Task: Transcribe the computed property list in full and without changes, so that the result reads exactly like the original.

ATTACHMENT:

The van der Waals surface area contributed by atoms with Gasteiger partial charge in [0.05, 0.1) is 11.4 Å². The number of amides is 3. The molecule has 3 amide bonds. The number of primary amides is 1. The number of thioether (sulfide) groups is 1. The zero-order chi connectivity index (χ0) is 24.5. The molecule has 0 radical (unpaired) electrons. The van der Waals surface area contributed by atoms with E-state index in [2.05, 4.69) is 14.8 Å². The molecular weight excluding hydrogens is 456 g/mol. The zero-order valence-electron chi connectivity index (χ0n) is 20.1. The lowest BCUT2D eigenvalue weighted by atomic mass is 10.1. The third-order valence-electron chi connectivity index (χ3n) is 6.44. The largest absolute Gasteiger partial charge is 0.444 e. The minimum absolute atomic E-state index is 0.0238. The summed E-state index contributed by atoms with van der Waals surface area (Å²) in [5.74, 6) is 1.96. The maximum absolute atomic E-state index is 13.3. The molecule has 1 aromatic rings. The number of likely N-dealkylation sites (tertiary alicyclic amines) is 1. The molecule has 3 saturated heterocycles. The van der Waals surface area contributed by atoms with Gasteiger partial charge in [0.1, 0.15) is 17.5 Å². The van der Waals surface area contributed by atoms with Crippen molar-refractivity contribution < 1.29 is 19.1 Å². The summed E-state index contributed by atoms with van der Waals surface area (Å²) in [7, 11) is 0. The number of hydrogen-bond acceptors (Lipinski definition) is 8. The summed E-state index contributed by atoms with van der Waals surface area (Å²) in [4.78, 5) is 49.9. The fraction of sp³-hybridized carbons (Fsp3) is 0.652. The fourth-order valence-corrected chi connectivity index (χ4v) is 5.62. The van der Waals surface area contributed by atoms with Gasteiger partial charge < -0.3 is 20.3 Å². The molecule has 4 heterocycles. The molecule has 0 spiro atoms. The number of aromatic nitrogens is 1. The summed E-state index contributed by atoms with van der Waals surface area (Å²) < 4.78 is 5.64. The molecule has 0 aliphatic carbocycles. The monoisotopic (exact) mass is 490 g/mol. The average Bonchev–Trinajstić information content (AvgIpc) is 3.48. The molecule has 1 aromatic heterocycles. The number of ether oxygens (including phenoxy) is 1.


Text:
The van der Waals surface area contributed by atoms with Gasteiger partial charge in [0.05, 0.1) is 11.4 Å². The number of amides is 3. The molecule has 3 amide bonds. The number of primary amides is 1. The number of thioether (sulfide) groups is 1. The zero-order chi connectivity index (χ0) is 24.5. The molecule has 0 radical (unpaired) electrons. The van der Waals surface area contributed by atoms with E-state index in [2.05, 4.69) is 14.8 Å². The molecular weight excluding hydrogens is 456 g/mol. The zero-order valence-electron chi connectivity index (χ0n) is 20.1. The lowest BCUT2D eigenvalue weighted by atomic mass is 10.1. The third-order valence-electron chi connectivity index (χ3n) is 6.44. The largest absolute Gasteiger partial charge is 0.444 e. The minimum absolute atomic E-state index is 0.0238. The summed E-state index contributed by atoms with van der Waals surface area (Å²) in [5.74, 6) is 1.96. The maximum absolute atomic E-state index is 13.3. The molecule has 1 aromatic rings. The number of likely N-dealkylation sites (tertiary alicyclic amines) is 1. The molecule has 3 saturated heterocycles. The van der Waals surface area contributed by atoms with Gasteiger partial charge in [0.1, 0.15) is 17.5 Å². The van der Waals surface area contributed by atoms with Crippen molar-refractivity contribution < 1.29 is 19.1 Å². The summed E-state index contributed by atoms with van der Waals surface area (Å²) in [7, 11) is 0. The number of hydrogen-bond acceptors (Lipinski definition) is 8. The summed E-state index contributed by atoms with van der Waals surface area (Å²) in [4.78, 5) is 49.9. The fraction of sp³-hybridized carbons (Fsp3) is 0.652. The fourth-order valence-corrected chi connectivity index (χ4v) is 5.62. The van der Waals surface area contributed by atoms with Gasteiger partial charge < -0.3 is 20.3 Å². The molecule has 4 heterocycles. The molecule has 0 spiro atoms. The number of aromatic nitrogens is 1. The summed E-state index contributed by atoms with van der Waals surface area (Å²) < 4.78 is 5.64. The molecule has 0 aliphatic carbocycles. The monoisotopic (exact) mass is 490 g/mol. The average Bonchev–Trinajstić information content (AvgIpc) is 3.48. The molecule has 1 aromatic heterocycles. The number of ether oxygens (including phenoxy) is 1.